NOTICE: Posting schedule is irregular. I hope to get back to a regular schedule as the day-job allows.

Wednesday, July 6, 2011

Plot Devices... [Full link to blog for email clients.][FT:C44]

The new chapter of The Lab Rats' Guide to the Brain is all about diseases and disorders of the brain.  Since this is a guide to writers (as well as readers), some attention will be paid to how to describe and use these disorders to further a story or to provide an interesting background for a character. 

For example, the suspense author Dean Koontz has had protagonists with extreme photosensitivity, Asperger's Syndrome, or been blind.  The story is not about the disease or disorder, but the consistency of the characters actions within the context of the disease/disorder are what make the character real, sympathetic, and make the reader care about what happens to the character.

This new section will lead off with a discussion of Attention Deficit Disorder  and work through the following list:

  • ADD & ADHD
  • Autism and Asperger's Syndrome
  • Addiction and Drug abuse
  • "Blow out" - stroke and aneurysm
  • Amnesia, agnosias and aphasias
  • Epilepsy
  • Migraine
  • Fibromyalgia
  • Hansen's Disease (leprosy)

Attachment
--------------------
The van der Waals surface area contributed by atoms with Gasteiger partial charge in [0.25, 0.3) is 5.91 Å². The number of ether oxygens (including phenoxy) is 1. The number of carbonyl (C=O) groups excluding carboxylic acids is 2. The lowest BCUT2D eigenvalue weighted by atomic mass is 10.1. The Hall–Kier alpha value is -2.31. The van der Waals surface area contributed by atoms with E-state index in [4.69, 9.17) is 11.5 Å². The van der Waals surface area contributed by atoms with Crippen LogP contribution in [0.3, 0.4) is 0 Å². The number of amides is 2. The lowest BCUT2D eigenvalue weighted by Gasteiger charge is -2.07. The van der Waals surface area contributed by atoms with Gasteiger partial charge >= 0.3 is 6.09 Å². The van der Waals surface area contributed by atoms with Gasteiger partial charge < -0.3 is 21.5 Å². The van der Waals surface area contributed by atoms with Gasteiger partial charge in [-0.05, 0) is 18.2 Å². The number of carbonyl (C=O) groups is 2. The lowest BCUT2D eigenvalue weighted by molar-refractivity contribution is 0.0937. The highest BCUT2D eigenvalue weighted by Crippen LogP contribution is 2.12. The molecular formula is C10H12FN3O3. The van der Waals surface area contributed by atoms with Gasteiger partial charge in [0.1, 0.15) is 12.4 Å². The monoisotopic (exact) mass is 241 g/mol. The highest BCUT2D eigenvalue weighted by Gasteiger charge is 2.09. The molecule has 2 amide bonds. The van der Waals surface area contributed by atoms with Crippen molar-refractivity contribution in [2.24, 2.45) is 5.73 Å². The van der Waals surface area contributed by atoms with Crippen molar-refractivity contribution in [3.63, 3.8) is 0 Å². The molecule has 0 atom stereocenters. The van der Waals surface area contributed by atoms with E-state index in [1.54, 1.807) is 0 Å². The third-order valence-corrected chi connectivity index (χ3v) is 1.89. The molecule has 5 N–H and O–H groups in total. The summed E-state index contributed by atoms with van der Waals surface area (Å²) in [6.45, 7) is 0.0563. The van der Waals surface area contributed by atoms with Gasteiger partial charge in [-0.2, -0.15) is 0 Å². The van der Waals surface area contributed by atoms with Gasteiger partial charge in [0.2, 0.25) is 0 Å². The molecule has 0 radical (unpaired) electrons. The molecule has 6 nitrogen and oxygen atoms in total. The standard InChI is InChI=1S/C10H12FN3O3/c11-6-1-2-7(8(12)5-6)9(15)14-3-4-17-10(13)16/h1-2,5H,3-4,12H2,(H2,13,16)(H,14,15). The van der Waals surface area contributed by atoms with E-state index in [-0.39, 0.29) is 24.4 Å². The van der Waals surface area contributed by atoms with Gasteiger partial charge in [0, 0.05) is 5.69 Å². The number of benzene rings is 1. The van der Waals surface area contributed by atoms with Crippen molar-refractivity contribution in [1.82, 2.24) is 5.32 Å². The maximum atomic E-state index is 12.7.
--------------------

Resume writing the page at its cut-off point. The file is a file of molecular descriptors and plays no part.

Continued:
• Multiple sclerosis (MS) and amyotrophic lateral sclerosis (ALS - "Lou Gehrig's Disease")
  • "Whats'is-name's Disease" (Alzheimers)
  • Myasthenia gravis
  • Blindness, Deafness and modern prosthetics
  • Bionics
I would also like to have reader questions and suggestions that will be blogged under the heading:
  • Dr Welby and Dr. House's "Disease of the Week"
These should be questions about "unusual" diseases and disorders and can include general discussion of how popular media likes to latch onto unusual and bizarre medical cases.  If you don't get the TV references, Marcus Welby, M.D. was a TV show from the 70's which featured a kindly family practitioner who was sort of a "kindler, gentler" as well as more accurate version of today's "House, M.D." Dr. Gregory House employs a Sherlock Holmes approach to rule out 2-3 misdiagnoses (much to the detriment of medical and scientific accuracy) before discovering that the patient was "bitten by the rare blue-bottle fly in a particular Louisiana bayou under a full moon, and has thus developed an even more rare foaming blood disease!" 

...and as always, I welcome reader questions and comments!

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